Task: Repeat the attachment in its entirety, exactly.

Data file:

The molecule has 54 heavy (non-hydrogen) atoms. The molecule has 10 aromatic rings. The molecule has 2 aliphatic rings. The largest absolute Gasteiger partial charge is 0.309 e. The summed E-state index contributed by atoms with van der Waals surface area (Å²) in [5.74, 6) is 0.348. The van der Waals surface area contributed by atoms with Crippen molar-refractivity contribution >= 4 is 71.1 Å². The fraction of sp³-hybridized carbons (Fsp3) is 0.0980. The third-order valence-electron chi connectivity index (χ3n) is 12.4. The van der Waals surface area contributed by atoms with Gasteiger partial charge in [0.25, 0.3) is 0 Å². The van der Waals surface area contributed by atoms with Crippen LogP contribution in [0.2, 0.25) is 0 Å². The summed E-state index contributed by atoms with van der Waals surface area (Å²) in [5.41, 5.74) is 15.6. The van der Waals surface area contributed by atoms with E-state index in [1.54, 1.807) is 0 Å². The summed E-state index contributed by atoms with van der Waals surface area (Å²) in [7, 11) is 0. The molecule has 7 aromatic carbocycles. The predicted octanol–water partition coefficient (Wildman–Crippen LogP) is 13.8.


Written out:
The molecule has 54 heavy (non-hydrogen) atoms. The molecule has 10 aromatic rings. The molecule has 2 aliphatic rings. The largest absolute Gasteiger partial charge is 0.309 e. The summed E-state index contributed by atoms with van der Waals surface area (Å²) in [5.74, 6) is 0.348. The van der Waals surface area contributed by atoms with Crippen molar-refractivity contribution >= 4 is 71.1 Å². The fraction of sp³-hybridized carbons (Fsp3) is 0.0980. The third-order valence-electron chi connectivity index (χ3n) is 12.4. The van der Waals surface area contributed by atoms with Gasteiger partial charge in [0.25, 0.3) is 0 Å². The van der Waals surface area contributed by atoms with Crippen LogP contribution in [0.2, 0.25) is 0 Å². The summed E-state index contributed by atoms with van der Waals surface area (Å²) in [5.41, 5.74) is 15.6. The van der Waals surface area contributed by atoms with E-state index in [1.54, 1.807) is 0 Å². The summed E-state index contributed by atoms with van der Waals surface area (Å²) in [7, 11) is 0. The molecule has 7 aromatic carbocycles. The predicted octanol–water partition coefficient (Wildman–Crippen LogP) is 13.8.